What is Arbitration?
Is Arbitration Better than Litigation?
Why Choose Litigation Over Arbitration?
Other Factors That Influence the Path to Arbitration vs. Litigation
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This post was originally published in October 2018 and verified in September 2023.
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Despite changes in the legal industry, like advancing technology and innovative legal marketing, there is one aspect that is as true today as it was decades ago: attorneys would not be able to provide accurate legal counsel without the use of a legal research service.
Without access to case law, statutes and regulations, as well as proper legal citation tools, an attorney could be flirting with malpractice each time they advised a client.
But given the amount of legal research service providers on the market, selecting the best one can seem daunting. Ask the right questions though and it becomes far less onerous. That said, here are five questions attorneys should ask when deciding which legal research service is right for them.
Related: LexisNexis vs. Google Scholar Case Law Search: A Comparison
The best legal research services help you efficiently find what you’re looking for, so it is important to determine what kind of return on investment the tools you’re considering can provide for your use case.
In this context, ROI means that the service should help you do more billable work in less time by surfacing the information you’re looking for in as few steps as possible. That way, you can quickly move past researching and spend more time putting that research to good use by counseling your clients, negotiating with opposing counsel, etc. This is particularly important for attorneys who tend to provide their services on a flat fee or contingency fee basis where more time spent on legal research could lead to lower profit margins.
A great way to determine the potential ROI of a service is to determine how long it takes to research an issue on one service versus its competitors.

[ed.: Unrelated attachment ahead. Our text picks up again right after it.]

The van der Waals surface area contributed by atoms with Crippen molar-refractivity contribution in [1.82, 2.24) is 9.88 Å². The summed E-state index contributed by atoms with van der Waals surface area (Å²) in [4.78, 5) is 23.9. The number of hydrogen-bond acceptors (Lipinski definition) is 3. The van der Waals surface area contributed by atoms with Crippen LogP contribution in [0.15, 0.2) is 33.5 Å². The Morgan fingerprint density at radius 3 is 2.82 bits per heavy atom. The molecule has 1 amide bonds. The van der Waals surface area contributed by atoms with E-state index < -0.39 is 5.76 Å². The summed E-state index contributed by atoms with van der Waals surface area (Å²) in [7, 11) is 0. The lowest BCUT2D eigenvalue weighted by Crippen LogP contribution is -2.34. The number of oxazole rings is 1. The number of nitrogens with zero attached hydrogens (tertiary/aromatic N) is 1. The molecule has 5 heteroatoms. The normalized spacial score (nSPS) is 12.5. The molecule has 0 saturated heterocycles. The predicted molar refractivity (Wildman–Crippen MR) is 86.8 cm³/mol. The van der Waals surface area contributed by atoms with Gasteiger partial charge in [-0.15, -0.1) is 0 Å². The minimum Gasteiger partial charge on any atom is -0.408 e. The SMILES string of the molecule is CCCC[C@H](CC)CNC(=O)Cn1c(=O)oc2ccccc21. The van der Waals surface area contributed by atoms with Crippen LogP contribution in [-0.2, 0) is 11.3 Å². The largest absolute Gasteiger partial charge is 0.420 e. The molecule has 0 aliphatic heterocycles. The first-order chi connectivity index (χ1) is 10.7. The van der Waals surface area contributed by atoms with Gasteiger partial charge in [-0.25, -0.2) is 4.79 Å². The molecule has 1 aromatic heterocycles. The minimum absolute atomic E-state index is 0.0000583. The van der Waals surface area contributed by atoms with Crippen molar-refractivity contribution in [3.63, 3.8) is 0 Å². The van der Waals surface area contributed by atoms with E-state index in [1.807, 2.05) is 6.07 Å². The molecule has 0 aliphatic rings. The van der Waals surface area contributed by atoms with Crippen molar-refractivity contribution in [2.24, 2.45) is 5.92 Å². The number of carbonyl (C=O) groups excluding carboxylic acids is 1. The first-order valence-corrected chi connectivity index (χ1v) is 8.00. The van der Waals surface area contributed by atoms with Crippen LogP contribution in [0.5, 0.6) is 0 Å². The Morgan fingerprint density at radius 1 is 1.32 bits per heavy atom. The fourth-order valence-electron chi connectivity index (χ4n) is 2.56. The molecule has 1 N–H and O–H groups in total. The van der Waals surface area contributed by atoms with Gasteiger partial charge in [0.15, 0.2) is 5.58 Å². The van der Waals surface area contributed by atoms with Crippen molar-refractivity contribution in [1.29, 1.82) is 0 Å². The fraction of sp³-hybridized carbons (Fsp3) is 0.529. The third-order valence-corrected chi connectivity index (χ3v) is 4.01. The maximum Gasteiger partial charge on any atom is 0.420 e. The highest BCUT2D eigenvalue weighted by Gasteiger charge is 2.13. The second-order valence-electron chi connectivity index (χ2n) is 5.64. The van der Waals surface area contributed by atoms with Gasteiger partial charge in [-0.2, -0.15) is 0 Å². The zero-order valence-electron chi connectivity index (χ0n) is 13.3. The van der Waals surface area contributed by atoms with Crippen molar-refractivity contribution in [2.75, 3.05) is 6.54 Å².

A legal research service’s features can also offer clues as to how likely it is to yield a positive ROI. Visualization tools that help you jump to the relevant details in your research will save you time. So too will a service’s curated collections of information that can help you quickly find what you’re looking for. And, the ability to organize your search results in a way that enables you to come back to them later without having to repeat any work can be a lifesaver.
You might have noticed that we’re big fans of artificial intelligence and legal analytics. That’s because all attorneys, especially those in solo and small firms, can use these tools to level the playing field with BigLaw. The resources can help them find the information they need to serve clients efficiently and effectively, without an army of attorneys and paralegals.
While some legal research services have integrated AI and analytics into their products, you should look closely to determine how much actual value they provide.
Will they help you determine the citing relationship between relevant cases so you can find more supporting case law? Will they guide you to the cases that cite the key language or issues you are looking for? Will they give you an idea of how long a judge takes to rule on certain motions? Can they predict the likelihood that a bill you are tracking becomes law?
Few things are more embarrassing for an attorney than to learn from an adversary or a judge that a case they based their best argument on was recently overruled.
Every legal research service worth its salt provides some editorial analysis of decisions so that attorneys can avoid this embarrassing situation. But the level of this analysis varies drastically from service to service.
Does the service you’re sizing up provide you with a preliminary indication of how courts have treated a decision or statute? Does it give you a sense of which citing reference had the strongest influence on that indication? Can you easily determine where there are splits of authority or which citing references provide additional support? Does the service integrate with your word processing software so that you can validate multiple citations and quotations at once?
These days, it is a forgone conclusion that at some point you’ll need to access your legal research service remotely. When that time comes, will you be able to do so from your phone or tablet? Does the service you’re evaluating have dedicated mobile apps with functionality that mirrors its full-sized experience?
The traditional practice of law requires attorneys to look backward at previously decided cases and enacted statutes. Yet, attorneys are arguably at their best when they’re able to take advantage of new developments in the law.
Does the service you’re considering alert you to changes in a publication or your prior search results? Can it proactively tell you if a case you’re relying on has been overruled? Can it give you updates on legislation you’re tracking or news topics that are of importance to you or a client?
Today, attorneys have more choices in legal research providers than they ever did. And most of these services have capabilities that are way ahead of what was offered just a few years ago.
But the number of choices often makes it difficult for attorneys and their firms to determine which service is best for their needs.
These five questions can help you cut through the clutter so that you can find the legal research service provider that best matches your needs.